UAB Alumnus Revolutionizes Tuberculosis Research
By Meghan Davis
Bill Jacobs cracked one of the great problems in infectious disease research using a mathematician's heart, a molecular biologist's training, and a helpful handful of dirt.
Jacobs, a professor of immunology, microbiology, and genetics at the Albert Einstein College of Medicine in New York City, earned one of the top honors in American science when he was elected to the National Academy of Sciences in 2013. He won the honor, in part, for identifying new ways to target tuberculosis, which is still one of the world's great public health threats. But Jacobs, who earned his Ph.D. in molecular cell biology at UAB in 1985, says it all might not have happened apart from a fateful letter to Birmingham.
While studying math at Edinboro State College near Erie, Pennsylvania (actress Sharon Stone was a classmate), Jacobs took a microbiology course that sparked his interest. He applied to several microbiology graduate programs, but few even bothered to answer his inquiry letters. Then Roy Curtiss, Ph.D., founder of UAB's molecular cell biology graduate program, invited him to Birmingham for an interview and tour.
"I told Roy that I didn't know much biology," Jacobs says. "And he told me, 'There is no sin in being ignorant. The sin is to remain ignorant.' I decided that from that day forward, I wasn't going to be ashamed to ask questions in seminars."
Jacobs says he still uses Curtiss's quote to encourage his own students.
Story continues beneath video
One Bacterium to Another
Jacobs loved UAB's cross-disciplinary emphasis on genetics. He rotated through several labs before settling in with Curtiss and his wife, Josephine Clark-Curtiss, Ph.D., who were studying leprosy. In their lab, Jacobs helped establish the first library of the Mycobacterium leprae genome.
Intrigued by the process of bacterial genetics and intent on tackling problems affecting the developing world, Jacobs decided to focus his career on tuberculosis. A close relative of leprosy, tuberculosis persists as a widespread epidemic. As of 2012, one in three people on Earth were believed to be carriers of Mycobacterium tuberculosis, the bacterium that causes the disease. After HIV/AIDS, TB is the greatest killer worldwide. The incidence of drug-resistant TB is spreading and often coincides with HIV infection.
Pioneering researcher Robert Koch proved that tuberculosis was caused by bacteria in 1882. But by the time Jacobs left UAB in 1985 for a position at the Albert Einstein College of Medicine, scientists were frustrated in their attempts to reveal the underlying genetics of the TB bacterium.
Jacobs says his own molecular research has always been guided by Koch's reasoning process, enshrined in his famous "Koch's postulates," which establish a causal relationship between a microbe and a disease. In order to prove this relationship, Jacobs explains, a microbe must be found in diseased organisms and absent in healthy ones, it must be isolated from those diseased organisms and grown in pure culture, it must cause disease when introduced to a healthy organism, and it must be isolated once again from the experimental host and confirmed to be identical to the original microbe.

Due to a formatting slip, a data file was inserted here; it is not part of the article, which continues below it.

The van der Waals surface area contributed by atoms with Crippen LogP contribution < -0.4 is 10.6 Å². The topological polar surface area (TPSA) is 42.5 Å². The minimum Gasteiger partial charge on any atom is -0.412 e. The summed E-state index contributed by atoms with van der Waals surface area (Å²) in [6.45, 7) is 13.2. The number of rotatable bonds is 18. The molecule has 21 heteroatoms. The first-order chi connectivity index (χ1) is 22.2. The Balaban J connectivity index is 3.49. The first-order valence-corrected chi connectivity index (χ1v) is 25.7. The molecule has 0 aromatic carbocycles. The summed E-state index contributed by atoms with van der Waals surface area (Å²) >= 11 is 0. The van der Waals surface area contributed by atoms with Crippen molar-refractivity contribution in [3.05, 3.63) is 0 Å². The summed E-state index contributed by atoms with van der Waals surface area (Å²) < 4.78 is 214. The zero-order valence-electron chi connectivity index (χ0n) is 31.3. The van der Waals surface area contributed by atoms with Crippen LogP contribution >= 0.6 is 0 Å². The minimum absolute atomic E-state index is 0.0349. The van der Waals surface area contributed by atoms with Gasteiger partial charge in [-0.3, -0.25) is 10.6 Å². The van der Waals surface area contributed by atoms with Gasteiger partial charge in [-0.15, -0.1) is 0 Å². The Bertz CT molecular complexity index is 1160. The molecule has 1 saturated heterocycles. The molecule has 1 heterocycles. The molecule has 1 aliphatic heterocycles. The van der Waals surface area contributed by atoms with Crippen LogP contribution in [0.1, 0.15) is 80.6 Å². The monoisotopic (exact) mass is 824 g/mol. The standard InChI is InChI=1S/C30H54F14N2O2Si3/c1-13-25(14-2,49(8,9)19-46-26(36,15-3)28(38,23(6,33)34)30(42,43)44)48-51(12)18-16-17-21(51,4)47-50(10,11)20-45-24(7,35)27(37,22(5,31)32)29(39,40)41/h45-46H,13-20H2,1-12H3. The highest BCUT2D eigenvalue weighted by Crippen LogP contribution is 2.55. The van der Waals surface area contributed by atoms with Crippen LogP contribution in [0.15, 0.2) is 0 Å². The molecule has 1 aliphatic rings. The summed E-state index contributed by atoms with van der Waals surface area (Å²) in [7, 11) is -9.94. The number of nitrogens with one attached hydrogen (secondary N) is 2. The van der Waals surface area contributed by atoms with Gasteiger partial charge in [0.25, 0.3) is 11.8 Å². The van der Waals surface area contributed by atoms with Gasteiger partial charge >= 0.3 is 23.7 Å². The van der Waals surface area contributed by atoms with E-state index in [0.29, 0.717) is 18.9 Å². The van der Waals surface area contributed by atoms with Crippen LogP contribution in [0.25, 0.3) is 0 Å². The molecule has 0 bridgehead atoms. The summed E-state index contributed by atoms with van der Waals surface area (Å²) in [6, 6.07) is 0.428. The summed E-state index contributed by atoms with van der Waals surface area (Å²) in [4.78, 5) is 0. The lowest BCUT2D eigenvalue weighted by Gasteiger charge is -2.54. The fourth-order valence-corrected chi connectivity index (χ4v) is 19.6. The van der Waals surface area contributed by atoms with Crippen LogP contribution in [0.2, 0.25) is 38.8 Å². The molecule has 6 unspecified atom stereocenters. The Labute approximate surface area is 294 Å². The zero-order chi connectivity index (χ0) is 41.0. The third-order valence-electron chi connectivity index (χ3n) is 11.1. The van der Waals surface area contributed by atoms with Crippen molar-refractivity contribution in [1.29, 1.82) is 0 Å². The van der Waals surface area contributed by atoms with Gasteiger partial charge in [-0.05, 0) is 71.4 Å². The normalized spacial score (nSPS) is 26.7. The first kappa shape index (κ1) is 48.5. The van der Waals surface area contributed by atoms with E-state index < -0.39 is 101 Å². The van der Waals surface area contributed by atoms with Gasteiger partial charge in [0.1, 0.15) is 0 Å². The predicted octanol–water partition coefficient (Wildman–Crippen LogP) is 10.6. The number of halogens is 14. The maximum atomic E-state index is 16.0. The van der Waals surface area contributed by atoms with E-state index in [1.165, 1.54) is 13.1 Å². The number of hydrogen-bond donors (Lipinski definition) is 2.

"To prove that a phenotype—virulence—is caused by a particular genotype, you have to have a mutant, you have to clone it, and you have to transfer it to a healthy cell to reproduce," Jacobs says. "Nowadays we would sequence those genes, find a good copy, and put back only the good parts of the sequence. In the 1980s we could clone genes, but nobody had figured out how to transfer the DNA. That's what I did."
Down and Dirty
To do it, Jacobs recalled the bacteriophages—viruses that infect bacteria—he had used in the Curtiss lab. He didn't have phages at his new lab in New York, but he knew where to find some. He started with the dirt in his backyard, isolating a useful phage he named the Bronx Bomber, or Bxb1. Then, on a trip to the Bronx Zoo, he had a flash of inspiration and grabbed a handful of dirt and dung from the zebra cage. From that auspicious clod, Jacobs isolated Bxz1, which he used to introduce foreign DNA into Mycobacterium tuberculosis for the first time. His technique is now used by TB researchers worldwide.
"I used to think the Bronx Zoo was cool for the animals, but it's really cool for the microbes," Jacobs says. When he leads microbiology workshops for high school and university students, Jacobs often has them begin by digging up dirt, he says. For the past 20 years, his twin sister, Debbie, has helped him run a program called "No Phage Left Behind" for high school students at the University of Pittsburgh.
Using those first phages, and many more that he and his students have collected since then, Jacobs has made TB easier to study by genetically manipulating the mycobacterium. He has helped create faster diagnostic tests to determine if a patient's strain of TB is drug-resistant. And he is working to develop a better TB vaccine.
Jacobs also believes that fighting the disease means being on the ground where it is most prevalent. In 2009, he helped launch the KwaZulu-Natal Research Institute for Tuberculosis and HIV (K-RITH) in Durban, South Africa. K-RITH is a collaboration between the University of KwaZulu Natal and the Howard Hughes Medical Institute, where Jacobs serves as an investigator. (UAB investigators and students also have a significant presence at K-RITH.) While he is in South Africa, Jacobs takes students to a game park to find new phages to continue his research.
"I'm very fortunate to be able to do what I've done," he says. "Now we can discover all this knowledge about TB and come up with new drugs, new vaccines, and new diagnostic tests." But even though he has made great contributions to the fields of microbiology and immunology, Jacobs says he still identifies with his first intellectual love: "In my heart I'm still a mathematician."